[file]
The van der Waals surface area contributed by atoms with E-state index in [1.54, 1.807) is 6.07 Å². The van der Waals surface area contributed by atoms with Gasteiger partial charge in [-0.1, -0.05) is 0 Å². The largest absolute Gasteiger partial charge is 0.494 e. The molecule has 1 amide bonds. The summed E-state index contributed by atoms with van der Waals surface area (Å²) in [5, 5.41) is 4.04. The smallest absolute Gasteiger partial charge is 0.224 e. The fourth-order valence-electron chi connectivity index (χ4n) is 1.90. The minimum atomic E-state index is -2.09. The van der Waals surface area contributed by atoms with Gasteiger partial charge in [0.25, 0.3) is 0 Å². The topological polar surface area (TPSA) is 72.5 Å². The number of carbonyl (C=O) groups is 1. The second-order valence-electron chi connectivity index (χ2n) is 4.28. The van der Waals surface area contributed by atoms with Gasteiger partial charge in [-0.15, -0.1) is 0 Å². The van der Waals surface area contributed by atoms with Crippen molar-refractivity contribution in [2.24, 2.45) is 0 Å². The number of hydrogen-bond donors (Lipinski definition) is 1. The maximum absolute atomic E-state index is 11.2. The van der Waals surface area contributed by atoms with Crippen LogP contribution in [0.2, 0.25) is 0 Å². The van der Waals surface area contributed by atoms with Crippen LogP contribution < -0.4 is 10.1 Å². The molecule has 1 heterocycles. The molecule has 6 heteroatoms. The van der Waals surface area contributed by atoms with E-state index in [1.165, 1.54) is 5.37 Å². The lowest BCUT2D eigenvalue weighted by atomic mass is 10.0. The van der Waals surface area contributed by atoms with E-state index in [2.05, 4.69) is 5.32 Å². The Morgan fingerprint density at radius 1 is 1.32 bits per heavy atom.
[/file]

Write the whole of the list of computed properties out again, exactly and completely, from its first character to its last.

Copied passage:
The van der Waals surface area contributed by atoms with E-state index in [1.54, 1.807) is 6.07 Å². The van der Waals surface area contributed by atoms with Gasteiger partial charge in [-0.1, -0.05) is 0 Å². The largest absolute Gasteiger partial charge is 0.494 e. The molecule has 1 amide bonds. The summed E-state index contributed by atoms with van der Waals surface area (Å²) in [5, 5.41) is 4.04. The smallest absolute Gasteiger partial charge is 0.224 e. The fourth-order valence-electron chi connectivity index (χ4n) is 1.90. The minimum atomic E-state index is -2.09. The van der Waals surface area contributed by atoms with Gasteiger partial charge in [0.25, 0.3) is 0 Å². The topological polar surface area (TPSA) is 72.5 Å². The number of carbonyl (C=O) groups is 1. The second-order valence-electron chi connectivity index (χ2n) is 4.28. The van der Waals surface area contributed by atoms with Gasteiger partial charge in [-0.15, -0.1) is 0 Å². The van der Waals surface area contributed by atoms with Crippen molar-refractivity contribution in [2.24, 2.45) is 0 Å². The number of hydrogen-bond donors (Lipinski definition) is 1. The maximum absolute atomic E-state index is 11.2. The van der Waals surface area contributed by atoms with Crippen LogP contribution in [0.2, 0.25) is 0 Å². The van der Waals surface area contributed by atoms with Crippen LogP contribution < -0.4 is 10.1 Å². The molecule has 1 heterocycles. The molecule has 6 heteroatoms. The van der Waals surface area contributed by atoms with E-state index in [1.165, 1.54) is 5.37 Å². The lowest BCUT2D eigenvalue weighted by atomic mass is 10.0. The van der Waals surface area contributed by atoms with E-state index in [2.05, 4.69) is 5.32 Å². The Morgan fingerprint density at radius 1 is 1.32 bits per heavy atom.